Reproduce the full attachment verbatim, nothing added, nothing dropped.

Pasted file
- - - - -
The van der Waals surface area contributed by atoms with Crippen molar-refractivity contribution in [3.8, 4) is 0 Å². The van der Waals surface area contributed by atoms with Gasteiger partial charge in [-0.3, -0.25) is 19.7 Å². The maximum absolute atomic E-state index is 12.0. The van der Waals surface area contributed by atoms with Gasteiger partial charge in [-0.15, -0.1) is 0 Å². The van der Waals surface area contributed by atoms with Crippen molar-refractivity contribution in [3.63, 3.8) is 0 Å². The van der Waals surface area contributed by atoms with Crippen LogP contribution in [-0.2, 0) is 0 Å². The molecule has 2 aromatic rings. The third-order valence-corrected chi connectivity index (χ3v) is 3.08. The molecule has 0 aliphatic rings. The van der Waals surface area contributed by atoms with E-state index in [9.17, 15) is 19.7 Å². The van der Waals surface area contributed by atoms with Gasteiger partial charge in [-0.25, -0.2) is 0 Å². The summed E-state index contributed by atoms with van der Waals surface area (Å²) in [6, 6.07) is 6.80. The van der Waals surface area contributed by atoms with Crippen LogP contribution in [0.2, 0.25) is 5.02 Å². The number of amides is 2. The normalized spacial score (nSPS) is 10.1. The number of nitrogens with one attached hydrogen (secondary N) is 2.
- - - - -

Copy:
The van der Waals surface area contributed by atoms with Crippen molar-refractivity contribution in [3.8, 4) is 0 Å². The van der Waals surface area contributed by atoms with Gasteiger partial charge in [-0.3, -0.25) is 19.7 Å². The maximum absolute atomic E-state index is 12.0. The van der Waals surface area contributed by atoms with Gasteiger partial charge in [-0.15, -0.1) is 0 Å². The van der Waals surface area contributed by atoms with Crippen molar-refractivity contribution in [3.63, 3.8) is 0 Å². The van der Waals surface area contributed by atoms with Crippen LogP contribution in [-0.2, 0) is 0 Å². The molecule has 2 aromatic rings. The third-order valence-corrected chi connectivity index (χ3v) is 3.08. The molecule has 0 aliphatic rings. The van der Waals surface area contributed by atoms with E-state index in [9.17, 15) is 19.7 Å². The van der Waals surface area contributed by atoms with Gasteiger partial charge in [-0.25, -0.2) is 0 Å². The summed E-state index contributed by atoms with van der Waals surface area (Å²) in [6, 6.07) is 6.80. The van der Waals surface area contributed by atoms with Crippen LogP contribution in [0.2, 0.25) is 5.02 Å². The number of amides is 2. The normalized spacial score (nSPS) is 10.1. The number of nitrogens with one attached hydrogen (secondary N) is 2.